Editors Note, That was all written August 10th. I will now finish the rest of the trip.
The hike was amazing. This was the 4th long hike I have done. And the first three were fairly challenging, Ascending and descending quite a bit. Hard on the legs. Sure this one was long (55k in 3 days) but it wasn't difficult. This allowed you to really enjoy the scenery and the day. I traveled with a couple who were really friendly and we got along great. I inquired before leaving and was told that the villages along the way in addition to needing school supplies also needed hygiene products. I was advised to bring toothpaste, soap and toothbrushes if I could, because families would buy food but not waste money on these products. With my bag loaded up with gifts I started the hike. Stopping at a village for lunch we got a fantastic home cooked meal. The meals on this tour were amazing. Lots of food and lots of variety as well. We stayed that night in a one bedroom house. I decided to be adventuresome and hang out with the locals rather than the other tourist. This proved highly entertaining. I smoked a cigar with them and drank some terrible whiskey like drink. Every time I put it down the host tried to refill it. I must have drank 4-5 ounces of the stuff before straight up refusing anymore. Needless to say I slept very well that night.
The next day was another long day of crossing rice fields and awesome mountain scenery. Nothing overly eventful other than some rain. Fortunately being Asia it was 30*C so that didn't really slow us down much. We stayed that night in a monastery. It was cool, but a little overdone. You could tell this was somewhat like a hotel. But the kids were cute. The last day involved hiking out of the mountains and down to the lake. It was advertised that we would have an hour long boat ride. I wasn't overly thrilled with this idea, I get bored on boats, however, this turned out to be a great experience. Seeing Inle Lake from the water, the fisherman, the huts, was really amazing. We were dropped off in town and I walked to the hotel where our bags were stored, and I ran into Paddy again! He had gone to Mandalay but then skipped the trek and went straight to Inle Lake. We got to hang out for another day, share stories before I took off the next morning for Yangon. While in Inle Lake though, I continued my theme of giving. After having dropped off all the books and supplies to schools and host houses along the way, I arrived in Inle Lake and learned that there was a large school there as well in need. Myanmar is super poor, significantly more so than the other Asian countries. So that 10$ spent on books for kids goes a long way. I managed to buy a book, pen, pencil eraser for every kid at a school (66) as well as some general supplies like a dictionary and calculator. It was a little awkward giving these to the teachers but they seemed very appreciative and the kids all said thank you as I left.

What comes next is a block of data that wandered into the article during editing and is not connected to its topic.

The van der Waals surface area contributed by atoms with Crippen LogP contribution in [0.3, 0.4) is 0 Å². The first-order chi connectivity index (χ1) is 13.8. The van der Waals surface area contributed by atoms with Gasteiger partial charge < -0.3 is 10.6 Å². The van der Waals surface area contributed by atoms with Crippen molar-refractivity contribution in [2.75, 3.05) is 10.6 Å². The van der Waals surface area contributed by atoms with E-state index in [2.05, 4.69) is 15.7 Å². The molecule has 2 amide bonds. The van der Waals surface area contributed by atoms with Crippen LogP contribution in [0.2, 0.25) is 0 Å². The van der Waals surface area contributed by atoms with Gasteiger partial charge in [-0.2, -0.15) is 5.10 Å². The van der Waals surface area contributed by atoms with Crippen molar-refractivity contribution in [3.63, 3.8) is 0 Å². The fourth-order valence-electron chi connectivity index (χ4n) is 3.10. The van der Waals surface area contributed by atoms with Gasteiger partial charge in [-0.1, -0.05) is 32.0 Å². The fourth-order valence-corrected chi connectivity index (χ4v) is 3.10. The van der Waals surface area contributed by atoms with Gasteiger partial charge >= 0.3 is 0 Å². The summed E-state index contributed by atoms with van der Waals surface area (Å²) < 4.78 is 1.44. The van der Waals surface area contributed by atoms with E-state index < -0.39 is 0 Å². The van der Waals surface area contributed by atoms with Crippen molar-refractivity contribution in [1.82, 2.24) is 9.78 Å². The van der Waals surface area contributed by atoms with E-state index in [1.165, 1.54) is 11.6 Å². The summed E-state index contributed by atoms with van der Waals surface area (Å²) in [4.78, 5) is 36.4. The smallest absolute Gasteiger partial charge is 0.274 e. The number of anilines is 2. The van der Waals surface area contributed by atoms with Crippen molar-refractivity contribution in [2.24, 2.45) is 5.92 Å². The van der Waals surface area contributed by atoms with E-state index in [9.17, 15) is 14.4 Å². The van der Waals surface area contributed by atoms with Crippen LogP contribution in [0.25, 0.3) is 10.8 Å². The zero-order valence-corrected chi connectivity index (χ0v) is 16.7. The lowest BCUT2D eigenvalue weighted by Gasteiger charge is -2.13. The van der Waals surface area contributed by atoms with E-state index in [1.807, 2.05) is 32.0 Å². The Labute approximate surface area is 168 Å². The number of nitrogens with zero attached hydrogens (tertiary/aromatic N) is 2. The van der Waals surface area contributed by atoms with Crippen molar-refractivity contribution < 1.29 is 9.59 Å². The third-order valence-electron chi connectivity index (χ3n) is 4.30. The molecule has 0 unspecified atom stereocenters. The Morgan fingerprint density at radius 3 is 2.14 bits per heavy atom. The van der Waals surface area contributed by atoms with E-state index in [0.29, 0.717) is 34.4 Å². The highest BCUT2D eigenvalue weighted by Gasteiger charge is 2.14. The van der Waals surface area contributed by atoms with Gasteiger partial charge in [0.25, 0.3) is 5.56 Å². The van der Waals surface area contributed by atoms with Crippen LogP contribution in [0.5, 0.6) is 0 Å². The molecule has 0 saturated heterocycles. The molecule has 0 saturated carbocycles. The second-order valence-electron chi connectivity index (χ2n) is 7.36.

The trip to Yangon was fairly uneventful. I am now a pro at sleeping on buses. Getting to Yangon I travelled through the market and just killed my last day taking photos and walking around and found a good internet cafe. I flew out the next day to Bangkok after mailing some letters (3 cents per letter). The letters all arrived in Canada, however some took as long as late november to arrive.
From Bangkok I went straight south to Koh Tao, however my last week and trip home is going to be saved for another day.